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April 8, 2002 — 10 AM


You probably have a soft spot for the Russian artistic movements of the post-Revolution era, even if you don’t know it. The avant-garde in Russia, collected mostly under the labels of Futurism and Constructivism, saw an eager application of new techniques and philosophies in art, design and typography, in books, on posters and ads, and in all cases, generally for the higher purpose of the people’s state. Looking at the results now, even images eighty or ninety years old seem sleek, sophisticated and cunning. This was an important time of great self-confidence, as artists helped forge an experimental new society with their new, unique style. And it’s a style that resonates even today. Ironically, some of the most crafty and sophisticated design for products and advertising coming out of the great capitalist beast that is America owes a debt to a movement founded on entirely communist principles.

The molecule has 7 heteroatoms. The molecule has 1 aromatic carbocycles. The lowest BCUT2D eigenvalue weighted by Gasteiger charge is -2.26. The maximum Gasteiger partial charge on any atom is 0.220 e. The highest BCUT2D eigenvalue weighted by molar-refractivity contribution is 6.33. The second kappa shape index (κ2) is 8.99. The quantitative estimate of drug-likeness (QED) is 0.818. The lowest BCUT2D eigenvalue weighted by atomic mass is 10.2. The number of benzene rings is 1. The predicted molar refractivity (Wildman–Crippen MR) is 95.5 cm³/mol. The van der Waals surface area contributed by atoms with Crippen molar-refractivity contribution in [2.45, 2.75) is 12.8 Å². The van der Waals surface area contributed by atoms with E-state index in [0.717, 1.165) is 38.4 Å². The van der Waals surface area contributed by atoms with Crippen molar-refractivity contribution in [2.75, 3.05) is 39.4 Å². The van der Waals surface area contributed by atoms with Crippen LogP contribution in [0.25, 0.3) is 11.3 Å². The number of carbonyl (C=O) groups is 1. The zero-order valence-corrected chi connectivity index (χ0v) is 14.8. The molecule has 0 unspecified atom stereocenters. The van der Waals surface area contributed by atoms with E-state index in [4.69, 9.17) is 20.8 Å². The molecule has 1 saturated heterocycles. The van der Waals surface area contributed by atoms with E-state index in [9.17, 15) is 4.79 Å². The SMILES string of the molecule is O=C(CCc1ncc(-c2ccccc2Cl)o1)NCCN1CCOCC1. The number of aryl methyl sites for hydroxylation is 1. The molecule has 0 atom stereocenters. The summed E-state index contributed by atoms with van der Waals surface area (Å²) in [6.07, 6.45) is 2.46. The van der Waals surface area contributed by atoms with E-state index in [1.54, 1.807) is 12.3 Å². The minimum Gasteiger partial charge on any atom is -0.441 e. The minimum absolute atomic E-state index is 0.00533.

To its credit, New York’s Museum of Modern Art has put together a fabulous online version of their current exhibit: The Russian Avant-Garde Book 1910–1934. You can browse through the hundreds of books collected for the exhibit, leaf through examples of the pages and read up on your art history. Each unfamiliar term in the accompanying text — what does “Constructivism” mean anyway — is linked to a simple glossary definition. The interface is very effortless, the amount of information and eye candy extraordinary.

After you’ve perused that for awhile, you might also be curious to see (and perhaps purchase) an original propaganda poster from behind the Iron Curtain.


Previously: One for Youppi!

Subsequently: Moozap

April 2002
the Archives